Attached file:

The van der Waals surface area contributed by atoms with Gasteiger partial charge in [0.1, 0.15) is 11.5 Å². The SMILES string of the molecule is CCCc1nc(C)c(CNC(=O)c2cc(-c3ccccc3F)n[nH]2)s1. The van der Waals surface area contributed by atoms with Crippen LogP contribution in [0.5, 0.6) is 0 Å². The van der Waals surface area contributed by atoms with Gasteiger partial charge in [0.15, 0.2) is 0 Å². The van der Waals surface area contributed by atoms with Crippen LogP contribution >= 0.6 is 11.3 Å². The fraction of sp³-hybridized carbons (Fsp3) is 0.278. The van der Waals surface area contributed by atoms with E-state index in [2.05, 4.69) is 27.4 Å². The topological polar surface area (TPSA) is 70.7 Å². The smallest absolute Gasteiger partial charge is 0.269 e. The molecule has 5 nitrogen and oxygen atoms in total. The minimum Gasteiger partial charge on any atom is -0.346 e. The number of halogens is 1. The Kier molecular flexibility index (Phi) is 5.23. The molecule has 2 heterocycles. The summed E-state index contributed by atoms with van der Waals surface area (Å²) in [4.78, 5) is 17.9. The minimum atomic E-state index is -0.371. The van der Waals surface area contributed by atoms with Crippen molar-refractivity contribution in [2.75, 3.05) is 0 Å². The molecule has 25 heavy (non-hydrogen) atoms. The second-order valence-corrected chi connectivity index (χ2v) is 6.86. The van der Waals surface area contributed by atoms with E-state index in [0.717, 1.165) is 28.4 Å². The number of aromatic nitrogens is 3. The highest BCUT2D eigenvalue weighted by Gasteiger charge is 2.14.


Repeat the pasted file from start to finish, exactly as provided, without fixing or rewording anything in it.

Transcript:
The van der Waals surface area contributed by atoms with Gasteiger partial charge in [0.1, 0.15) is 11.5 Å². The SMILES string of the molecule is CCCc1nc(C)c(CNC(=O)c2cc(-c3ccccc3F)n[nH]2)s1. The van der Waals surface area contributed by atoms with Crippen LogP contribution in [0.5, 0.6) is 0 Å². The van der Waals surface area contributed by atoms with Gasteiger partial charge in [0.15, 0.2) is 0 Å². The van der Waals surface area contributed by atoms with Crippen LogP contribution >= 0.6 is 11.3 Å². The fraction of sp³-hybridized carbons (Fsp3) is 0.278. The van der Waals surface area contributed by atoms with E-state index in [2.05, 4.69) is 27.4 Å². The topological polar surface area (TPSA) is 70.7 Å². The smallest absolute Gasteiger partial charge is 0.269 e. The molecule has 5 nitrogen and oxygen atoms in total. The minimum Gasteiger partial charge on any atom is -0.346 e. The number of halogens is 1. The Kier molecular flexibility index (Phi) is 5.23. The molecule has 2 heterocycles. The summed E-state index contributed by atoms with van der Waals surface area (Å²) in [4.78, 5) is 17.9. The minimum atomic E-state index is -0.371. The van der Waals surface area contributed by atoms with Crippen molar-refractivity contribution in [2.75, 3.05) is 0 Å². The molecule has 25 heavy (non-hydrogen) atoms. The second-order valence-corrected chi connectivity index (χ2v) is 6.86. The van der Waals surface area contributed by atoms with E-state index in [0.717, 1.165) is 28.4 Å². The number of aromatic nitrogens is 3. The highest BCUT2D eigenvalue weighted by Gasteiger charge is 2.14.